The Console Shade

by Nook Schoenfeld
in Product Spotlight
Sound guys can benefit, too - the Console Shade is pictured here on a DiGiCo audio mixer.
Sound guys can benefit, too - the Console Shade is pictured here on a DiGiCo audio mixer.

It’s a hot one down here in Tennessee. I’m sweating just watching the local crew drag the control snake out to my lighting desk. The dust rises from the brown grass, the roof on the stage provides no relief from the blistering rays. My front of house platform is someone’s idea of a joke as there’s a plywood floor with some 12-inch truss slammed together around myself and two other operators that wouldn’t protect any of us in a storm. Yup, it’s another long day in a field where I must battle the elements and try my hardest to focus a moving light rig in the sun, before the crowd comes in.

Only one thing is going to allow this afternoon to be productive. My favorite new toy in the toolbox. It’s not a light fixture. It’s not software. But it is a tool. It’s my new Console Shade. Yes, after 20-plus years of doing battle, I have finally found a product that allows me to see the dang screens on my lighting desk when I’m in an environment exposed to the sun.

Console covers of old. Photo by Steve Irwin

‡‡         A Look Back

Step into the WABAC machine and let’s hop back to around 1995. The infamous Whole Hog 2 hits the scene. The fabulous black and white touch screens were revolutionizing lighting programming as we knew it. It was January when I took the first one on tour. I had no trouble seeing the screens and everything was a love grove…., until the summer tour/shed season started.

Come June, we set up to rehearse in an amphitheater somewhere in Southern Cal. The crew loaded in under this big tin roof while I was placed in some dugout about 100’ straight up a hill, in the middle of the audience. There was no roof protection at FOH. I took the console out and fired it up. I remember having a revelation there on the spot, thinking this may have been the single most overlooked thing I have ever done in my life. I couldn’t see a thing on the screens.

I honestly didn’t realize this was going to be an issue. I’m sure I looked hilarious standing out in a field with a tarp taped to the sides of my desk, rising over my console with my head popping out of a hole. It sucked bigly. So, the next day I’m at a new outdoor venue. I have a canvas type roof at FOH, but still can’t see the screens well. So out comes the box cutters, some cardboard and the gaff tape (see image attached). I’m now looking totally ghetto, but with a large amount of swearing, I make it work.

Upstaging, the lighting vendor informs us they may have a solution that I’m going to love. They ship us out a custom made tent. It looks like a popcorn stand at a carnival. It’s about 6 feet tall and 4 foot square with a little 12-inch cutout in the center of one side for me to peer out. It takes us about 15 minutes to assemble all the pipes (this was a prototype, mind you). Then we attach the vinyl shell and lift it over the desk and myself. “Hmm,” I think. “This is dark enough. This is going to work.” I sit down to enjoy my focus.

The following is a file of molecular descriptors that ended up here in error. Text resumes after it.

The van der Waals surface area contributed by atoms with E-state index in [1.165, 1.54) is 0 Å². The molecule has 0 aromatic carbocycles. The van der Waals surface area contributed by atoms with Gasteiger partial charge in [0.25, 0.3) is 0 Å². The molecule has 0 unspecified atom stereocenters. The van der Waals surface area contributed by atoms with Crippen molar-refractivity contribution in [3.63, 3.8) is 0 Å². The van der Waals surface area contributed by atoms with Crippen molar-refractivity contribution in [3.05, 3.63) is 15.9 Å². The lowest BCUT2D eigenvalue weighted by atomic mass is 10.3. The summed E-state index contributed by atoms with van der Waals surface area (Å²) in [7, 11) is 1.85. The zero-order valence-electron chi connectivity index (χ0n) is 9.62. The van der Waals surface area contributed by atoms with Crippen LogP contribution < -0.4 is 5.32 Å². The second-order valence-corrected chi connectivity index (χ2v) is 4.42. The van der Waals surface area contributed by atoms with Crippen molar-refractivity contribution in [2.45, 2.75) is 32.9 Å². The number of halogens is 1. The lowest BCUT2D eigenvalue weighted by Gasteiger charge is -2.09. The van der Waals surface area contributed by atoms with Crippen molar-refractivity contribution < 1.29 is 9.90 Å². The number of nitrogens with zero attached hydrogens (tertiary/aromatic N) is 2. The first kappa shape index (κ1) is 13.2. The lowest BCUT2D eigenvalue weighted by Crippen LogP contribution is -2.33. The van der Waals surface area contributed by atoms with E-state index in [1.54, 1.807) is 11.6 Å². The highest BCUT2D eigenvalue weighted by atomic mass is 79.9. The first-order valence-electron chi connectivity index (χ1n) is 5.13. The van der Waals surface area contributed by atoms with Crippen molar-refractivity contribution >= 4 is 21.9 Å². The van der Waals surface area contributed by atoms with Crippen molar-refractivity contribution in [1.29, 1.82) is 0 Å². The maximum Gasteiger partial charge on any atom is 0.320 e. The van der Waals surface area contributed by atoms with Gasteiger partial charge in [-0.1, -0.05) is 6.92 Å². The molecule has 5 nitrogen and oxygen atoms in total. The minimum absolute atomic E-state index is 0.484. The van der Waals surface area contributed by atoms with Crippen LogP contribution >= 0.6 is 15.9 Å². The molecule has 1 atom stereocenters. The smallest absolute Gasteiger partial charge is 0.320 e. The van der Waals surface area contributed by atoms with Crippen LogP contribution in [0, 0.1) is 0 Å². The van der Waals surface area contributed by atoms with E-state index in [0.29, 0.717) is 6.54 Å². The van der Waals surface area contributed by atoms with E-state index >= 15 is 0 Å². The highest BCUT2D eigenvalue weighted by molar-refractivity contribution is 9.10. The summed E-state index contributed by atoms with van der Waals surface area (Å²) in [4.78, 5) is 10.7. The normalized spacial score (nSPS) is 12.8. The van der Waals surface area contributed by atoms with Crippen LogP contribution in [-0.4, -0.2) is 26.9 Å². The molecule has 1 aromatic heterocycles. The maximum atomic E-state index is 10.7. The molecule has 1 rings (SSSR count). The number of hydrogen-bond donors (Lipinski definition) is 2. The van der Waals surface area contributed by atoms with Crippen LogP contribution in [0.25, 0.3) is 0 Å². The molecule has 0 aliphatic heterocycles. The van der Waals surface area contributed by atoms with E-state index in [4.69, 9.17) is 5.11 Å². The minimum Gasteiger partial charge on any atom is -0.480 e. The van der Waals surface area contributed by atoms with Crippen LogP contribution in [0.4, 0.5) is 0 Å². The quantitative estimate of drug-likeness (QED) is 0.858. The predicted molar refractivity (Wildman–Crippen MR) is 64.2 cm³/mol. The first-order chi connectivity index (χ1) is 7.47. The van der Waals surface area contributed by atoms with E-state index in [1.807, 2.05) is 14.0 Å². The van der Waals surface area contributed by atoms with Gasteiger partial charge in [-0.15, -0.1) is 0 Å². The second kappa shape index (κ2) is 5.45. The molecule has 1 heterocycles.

Fifteen minutes later, my new tent is back in the truck. While the structure indeed blocked the sun, it turned the interior into an Easy Bake oven. Within ten minutes it was over 120° in the tent, I was drenched in sweat and I witnessed my first Hog 2 overheating.

The Console Shade, used here with a Road Hog 4.

‡‡         Back to the Present

Let’s return to the present, the field in Nashville. Lighting tech extraordinaire Andy Cimerman has attached some rigid gray device to my full size grandMA2 console. He warned me he was going to have a buddy of his bring one of these shade things down here for me to check out. So…I put my skepticism aside and inspect it. I’m actually quite impressed. I sit down behind the desk and look out at the stage. I can easily see over the edge of the shade and reach under it without any physical contact. The sun is beating directly down on it, yet I can see my screens perfectly. No white lines sneaking in between the cracks, just pure shade. My second thought…., just take my wallet.

Jeff Bertuch has been a lighting guy since 1982. He runs grandMA consoles as his desk of choice and for years thought the same thing as everyone else, ‘There’s gotta be a better way.’ So about three years ago tooled around with some metal rods, telescoping legs, magnets and marine vinyl and came up with a solution. The first Console Shade was developed, and he started to make some prototypes while residing in Michigan.

Jonny Tosarello is the LD for Lynyrd Skynyrd, therefore he knows about playing state fairs and outside venues with little protection from the sun. But he loves his shade indoors as well. He explains, “I first met Jeff Bertuch while working the auto shows in Detroit. I was just standing in an aisle trying to focus my booth while my screens were getting hammered by arc lights from the neighboring booths. He walks by me and says ‘Hey, ya gotta minute? I want to show you something’. I say sure, and he slaps this shade cover directly on to my console. Took 3 seconds to attach. He let me test it out for the rest of the day, stopping by on occasion to chat. I gave him some advice, like adding some side flaps. He batted some ideas off of me.”